By Richard Shusterman
Hegel famously affirmed fine art as belonging to mind’s highest spiritual sphere along with religion and philosophy. He construed art as a lower, transitional stage to those two other, progressively higher, forms of what he identified as the realm of absolute knowledge and defined as that realm in which mind reflectively recognized itself through its cognitive activity. But he insisted that art shares with religion and philosophy the power of “bringing to utterance” the loftiest of our concepts, “the deepest interests of humanity and the most comprehensive truths of the mind.” In Hegel’s idealist philosophy, what particularly distinguishes (and subordinates) art in relation to religion and philosophy is its emphasis on sensuous, material media as the way of expressing its noble ideas: art’s “peculiar mode” is “that it represents even the highest ideas in their sensuous forms, thereby bringing them nearer to the character of natural phenomena, to the senses, and to feeling.”
Words, of course, are the most common and preferred way for philosophers to convey ideas. Indeed, with contemporary philosophy’s influential “linguistic turn,” many important theorists (such as Hans-Georg Gadamer, Jacques Derrida, and Richard Rorty) insist that all meaningful ideas and experience are essentially linguistic. Though Hegel did not go so far, he did insist that words were a clearer expression of ideas because they were also a purer (i.e. more ideal) expression of mind; and he even ranked the arts in terms of their progression from thickly sensuous materiality to increasing ideality. This progression went from the physical solidity of architecture, to sculpture, to painting, to music, and finally culminated in the verbal art of poetry, which Hegel held to be essentially immaterial because purely verbal. Poetry is “the most spiritual” form of art, he argued, because it is the direct representation of the imagination and spirit itself, free from external sensuous material. Its key essence is ideas. “To express these it uses sound indeed, but only as a sign in itself without value or content. The sound, therefore, may just as well be a mere letter, since the audible, like the visible, has sunk into being a mere indication of spirit. Poetry is the universal art of the spirit which has become free in itself and which is not tied down for its realization to external sensuous material.”
Hegel belongs to a long and very dominant tradition of aesthetic theorists who dismiss the visual aspect of literature as a mere mechanical necessity (of reading and writing) that is essentially irrelevant to meaning and aesthetic value. While most theorists differ from Hegel by insisting that oral or auditory qualities are aesthetically and semantically essential to poetry, the role of the visual has almost always been regarded as aesthetically irrelevant to literature and language in general, as merely a technical means of recording, preserving, and presenting words. But is the visual dimension of words really devoid of aesthetic and semantic import?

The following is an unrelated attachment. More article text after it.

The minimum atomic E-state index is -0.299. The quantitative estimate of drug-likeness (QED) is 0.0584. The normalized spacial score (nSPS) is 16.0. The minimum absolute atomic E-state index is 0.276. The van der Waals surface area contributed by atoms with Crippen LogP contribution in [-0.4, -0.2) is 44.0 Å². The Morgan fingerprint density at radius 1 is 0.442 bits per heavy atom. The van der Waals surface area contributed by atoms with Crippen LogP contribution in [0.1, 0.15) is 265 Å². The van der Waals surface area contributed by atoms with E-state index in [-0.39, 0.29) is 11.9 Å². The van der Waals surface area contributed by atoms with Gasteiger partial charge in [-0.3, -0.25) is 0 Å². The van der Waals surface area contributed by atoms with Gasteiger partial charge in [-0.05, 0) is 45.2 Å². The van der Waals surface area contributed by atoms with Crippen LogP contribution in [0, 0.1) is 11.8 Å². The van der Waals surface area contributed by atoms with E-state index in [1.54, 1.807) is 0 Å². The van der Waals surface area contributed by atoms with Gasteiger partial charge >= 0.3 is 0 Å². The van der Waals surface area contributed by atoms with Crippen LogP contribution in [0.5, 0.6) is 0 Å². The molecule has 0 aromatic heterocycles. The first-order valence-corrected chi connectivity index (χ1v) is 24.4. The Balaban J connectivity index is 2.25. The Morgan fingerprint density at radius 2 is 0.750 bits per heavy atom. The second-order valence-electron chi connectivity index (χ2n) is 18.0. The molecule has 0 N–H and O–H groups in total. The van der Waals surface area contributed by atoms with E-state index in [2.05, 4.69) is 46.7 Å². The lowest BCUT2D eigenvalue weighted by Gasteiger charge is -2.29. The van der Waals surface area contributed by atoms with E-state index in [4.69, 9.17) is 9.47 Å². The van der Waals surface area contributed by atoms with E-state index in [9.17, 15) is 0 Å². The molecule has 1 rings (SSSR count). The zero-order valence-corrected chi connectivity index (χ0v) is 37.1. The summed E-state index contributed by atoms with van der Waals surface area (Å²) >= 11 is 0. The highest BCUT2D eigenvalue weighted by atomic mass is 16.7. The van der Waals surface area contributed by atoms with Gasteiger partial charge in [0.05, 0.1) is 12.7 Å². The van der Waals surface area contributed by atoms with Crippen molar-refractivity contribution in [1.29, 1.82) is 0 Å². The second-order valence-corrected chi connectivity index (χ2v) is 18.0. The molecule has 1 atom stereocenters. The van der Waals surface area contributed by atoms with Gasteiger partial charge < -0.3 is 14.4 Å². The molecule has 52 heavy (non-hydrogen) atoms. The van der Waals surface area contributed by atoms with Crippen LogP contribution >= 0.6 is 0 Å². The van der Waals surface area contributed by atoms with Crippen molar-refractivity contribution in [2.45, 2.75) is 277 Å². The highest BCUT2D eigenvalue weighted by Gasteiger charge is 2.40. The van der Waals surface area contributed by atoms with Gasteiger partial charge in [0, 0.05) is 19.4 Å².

Those who deny the aesthetics of verbal visuality usually appeal to the oral roots of literature in ancient cultures before the advent of printing. But historical scholarship has shown that even in pre-Gutenberg cultures, the visual aspects of a manuscript (e.g., calligraphic style and format) were considered so important that the first printing presses were designed to imitate as closely as possible the visual properties of the aesthetically finest and most admired manuscripts, rather than merely efficiently representing in printed form the same words.
Diverse twentieth-century developments have certainly emphasized the aesthetic and semantic functions of language’s visual dimension: from the poetry of Apollinaire (Calligrammes) and e. e. cummings to the subsequent movement of Concrete Poetry, but also in graphic and typographical design and varieties of conceptual, political, and mixed-media art that deploy verbal materials.
Terry Rosenberg’s Colors of War is art that likewise highlights the ways that the visual dimensions of words convey rich complexities of aesthetic and expressive meaning, far beyond their basic conceptual content or literal meaning. The great logician and philosopher of language Gottlob Frege not only showed that a word’s literal meaning goes beyond the word’s object of reference (which is why the phrases “the morning star” and “the evening star” have different literal meanings even when it was discovered that they refer to the very same star); he equally argued that words have evocative connotations that go beyond their conceptual or literal meaning. While “deceased” and “dead” are not different in literal meaning (because interchanging them will not affect the truth of sentences in which they appear), these words clearly differ in their expressive meaning or tone, which Frege called “coloring” (Färbung) to distinguish this meaning both from a word’s reference and its conceptual, literal or denotative meeting (which he called “sense” or Sinn). Word color, for philosophy of language, is thus more than a mere visible matter of hue, saturation, and brightness. It signifies all the rich associated meanings that a word evokes.